House Resolution 40 (H.R.40), also known as the Commission to Study and Develop Reparation Proposals for African Americans Act, seeks to examine the fundamental injustice of slavery perpetuated in the United States for over 200 years until 1865, and consider options for reparations. Congresswoman Jackson Lee is the lead sponsor of the bill in the U.S. House of Representatives and Senator Booker is the sponsor of the bill in the U.S. Senate.
“I want to thank my Council colleagues for voting to approve Resolution #210144,” Johnson said. “Following a year where racial injustice was at the forefront of the national conversation, continued actions need to be taken in order for the federal government to begin to make amends for the centuries of state-sanctioned violence and invidious discrimination against Black people. This is a necessary federal study and discussion to have in our nation and in Philadelphia.”
The co-sponsors of Resolution #210144 are Council President Darrell Clarke and Councilmembers Jamie Gauthier, Curtis Jones, Jr. , Derek Green, Cindy Bass, Councilmember Katherine Gilmore Richardson, Allan Domb, Helen Gym, Kendra Brooks, Bobby Henon, Cherelle Parker and Isaiah Thomas.
Officials from the Philadelphia and national chapters of The National Coalition of Blacks for Reparations in America (N’COBRA) and the Philadelphia Chapter of the National Organization for Women (NOW) spoke in support of Johnson’s resolution.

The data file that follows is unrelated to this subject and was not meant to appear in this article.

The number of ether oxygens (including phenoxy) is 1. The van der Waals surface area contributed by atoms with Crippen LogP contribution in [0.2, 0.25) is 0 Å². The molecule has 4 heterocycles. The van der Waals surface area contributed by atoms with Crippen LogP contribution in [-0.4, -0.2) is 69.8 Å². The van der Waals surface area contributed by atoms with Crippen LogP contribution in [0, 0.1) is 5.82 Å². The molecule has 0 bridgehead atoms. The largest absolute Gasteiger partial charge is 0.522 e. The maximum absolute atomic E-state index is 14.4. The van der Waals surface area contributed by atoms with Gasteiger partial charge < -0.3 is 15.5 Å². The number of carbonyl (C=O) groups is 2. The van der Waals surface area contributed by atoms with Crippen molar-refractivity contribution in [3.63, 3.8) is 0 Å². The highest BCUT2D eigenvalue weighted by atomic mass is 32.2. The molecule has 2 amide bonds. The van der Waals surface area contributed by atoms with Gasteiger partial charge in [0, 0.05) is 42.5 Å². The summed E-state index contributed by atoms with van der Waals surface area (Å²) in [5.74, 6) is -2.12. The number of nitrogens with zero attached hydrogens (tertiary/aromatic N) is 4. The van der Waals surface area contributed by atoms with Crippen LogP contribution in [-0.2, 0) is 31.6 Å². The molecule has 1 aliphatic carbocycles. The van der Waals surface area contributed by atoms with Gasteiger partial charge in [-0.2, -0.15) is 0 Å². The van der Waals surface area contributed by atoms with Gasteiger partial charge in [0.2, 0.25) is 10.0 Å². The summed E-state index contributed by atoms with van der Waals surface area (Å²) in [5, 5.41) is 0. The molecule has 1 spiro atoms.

In 2019, The U.S. Census Bureau estimated 48.2 Million African Americans lived in the United States, which is nearly 14.7% of the total American population. Nearly 50 percent of Philadelphians are African American.
Several versions of H.R. 40 have been introduced in Congress for more than 30 years, but never taken up for a full vote. The U.S. House Judiciary’s Subcommittee on the Constitution, Civil Rights, and Civil Liberties recently head a hearing on the issue.
If H.R. 40 is eventually approved by the U.S. House and Senate, the reparations commission that the bill seeks to establish would study the history of slavery, the role federal and state governments played in supporting slavery, and racial discrimination against the descendants of enslaved Africans.
The commission would be able to make recommendations regarding compensation and atonement for slavery. This is an essential step in the reconciliation for the sin of American slavery and a better understanding of its lasting effects.
According to a recent Reuters article, President Joe Biden supports a study on whether descendants of enslaved people in the United States should receive reparations. Reparations have been used in other circumstances to offset large moral and economic debts – paid to Japanese Americans interned during World War Two, to families of Holocaust survivors and to Blacks in post-apartheid South Africa.
Media Note: Copies of Philadelphia City Council Resolution #210144 and the Juneteenth resolution are available upon request. A link to information on H.R. 40 is available at https://tinyurl.com/2w6p9rnr